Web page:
Have you ever been tested for Celiac’s Disease? When trying to find out my issues I went gluten free for 6 months (found out my issue is stress related go figure). Let me tell you it seems hard at first but with some practice and serious dedication you can really see a difference! I ended up going back to gluten when I found out I have Diverticulitis (no nuts or seeds) (and yes it is an old person disease and i’m in my 20′s) which made several of the gluten free meals/breads not possible. I may go back on it but it would require baking and cooking pretty much everything myself and i’m not sure it’s worth it yet! I have had great success just eliminating the nuts & seeds for my digestive issues which cause a lot of my anxiety and depression. Since it took 3 years and several Drs. telling me I was crazy and possibly a hypochondriac (had a low grade fever and terrible pain in my side for 3 whole years before a Dr found out).

There are no typical symptoms but some possible symptoms of Celiacs:
*Intermittent diarrhea
*Abdominal pain
*Irritability or depression************
*Stomach upset
*Joint pain
*Muscle cramps
*Skin rash
*Mouth sores
*Dental and bone disorders (such as osteoporosis)
*Tingling in the legs and feet (neuropathy)

It’s easy enough to try and if it helps you might have a solution. If you want more information just search Celiacs & Depression. I hope you find your happy place and I’m here if you want to talk more!


Robin March 18, 2013 at 1:30 pm

I have struggled with depression (and eating disorders) but never went on meds. I wonder, are you in talk therapy at all? This might be a “solution” of sorts, meaning you have a professional monitoring your behaviors. None of us is objective about our own actions…or reactions.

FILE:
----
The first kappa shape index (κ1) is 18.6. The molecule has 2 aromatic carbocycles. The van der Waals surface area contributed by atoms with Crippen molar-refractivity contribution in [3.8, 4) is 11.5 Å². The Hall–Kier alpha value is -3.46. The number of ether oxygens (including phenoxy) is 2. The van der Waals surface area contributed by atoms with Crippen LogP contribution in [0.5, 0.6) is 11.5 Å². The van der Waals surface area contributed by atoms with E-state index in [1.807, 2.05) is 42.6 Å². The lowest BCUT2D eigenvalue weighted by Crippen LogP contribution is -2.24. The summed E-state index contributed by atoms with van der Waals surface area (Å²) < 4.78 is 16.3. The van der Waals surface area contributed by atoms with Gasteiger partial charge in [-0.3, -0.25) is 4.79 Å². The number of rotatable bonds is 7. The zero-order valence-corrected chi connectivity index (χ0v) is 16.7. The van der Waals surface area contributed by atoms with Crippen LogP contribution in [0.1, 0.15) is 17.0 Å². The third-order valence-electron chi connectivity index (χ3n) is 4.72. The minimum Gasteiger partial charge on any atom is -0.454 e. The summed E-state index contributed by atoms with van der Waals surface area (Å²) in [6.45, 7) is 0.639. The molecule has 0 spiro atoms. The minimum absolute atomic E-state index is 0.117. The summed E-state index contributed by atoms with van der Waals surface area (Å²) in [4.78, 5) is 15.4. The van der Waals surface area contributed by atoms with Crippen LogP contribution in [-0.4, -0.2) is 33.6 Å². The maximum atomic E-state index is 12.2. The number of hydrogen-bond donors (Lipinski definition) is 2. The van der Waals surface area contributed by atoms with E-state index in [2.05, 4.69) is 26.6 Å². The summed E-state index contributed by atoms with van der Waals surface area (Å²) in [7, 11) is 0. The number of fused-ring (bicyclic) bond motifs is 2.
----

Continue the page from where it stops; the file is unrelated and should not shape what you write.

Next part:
I CAN’T get over that information about Wellbutrin, talk about criminal behavior…


Geosomin March 18, 2013 at 2:12 pm

Hmmm…I’m of two minds about this. My husband suffers from SAD and can be bi-polar and usually with good diet, regular exercise and a lot of self discipline he can do well. My sis-in-law without her meds, on the other hand, is painful and scary to watch. She has found, however, that removing gluten and dairy from her diet have made HUGE changes in her state of mind and health, but still needs medications to stay reasonably sane so take that as you will. It may not be a good thing for you to go off it…from watching my SIL go off meds and change meds it seems like usually the first week or so are not too bad and then things go all pear shaped so if it were me I’d stay on it until I’d seen my doctor…but that’s me.
I can’t believe the generic prescription had nothing in it…that is just wrong…


Rebecca March 18, 2013 at 4:26 pm


My husband is medicated for depression, and it is the best thing in the world for him,
and for me.

Reading that article absolutely INFURIATES me, because now I know that I will never, ever be able to trust that a generic is an acceptable replacement; I will have to pour in hours of research in order to continue to be an effective advocate for my spouse. F#$% you, FDA.


That said, whatever you do, be cautious, and be gentle with yourself.
Medication is awesome, but if going off of it ends up being a better choice,
that is also awesome.

And hey,
we’ll all be here for you, through the whole process. *hug*


Eilis March 18, 2013 at 5:09 pm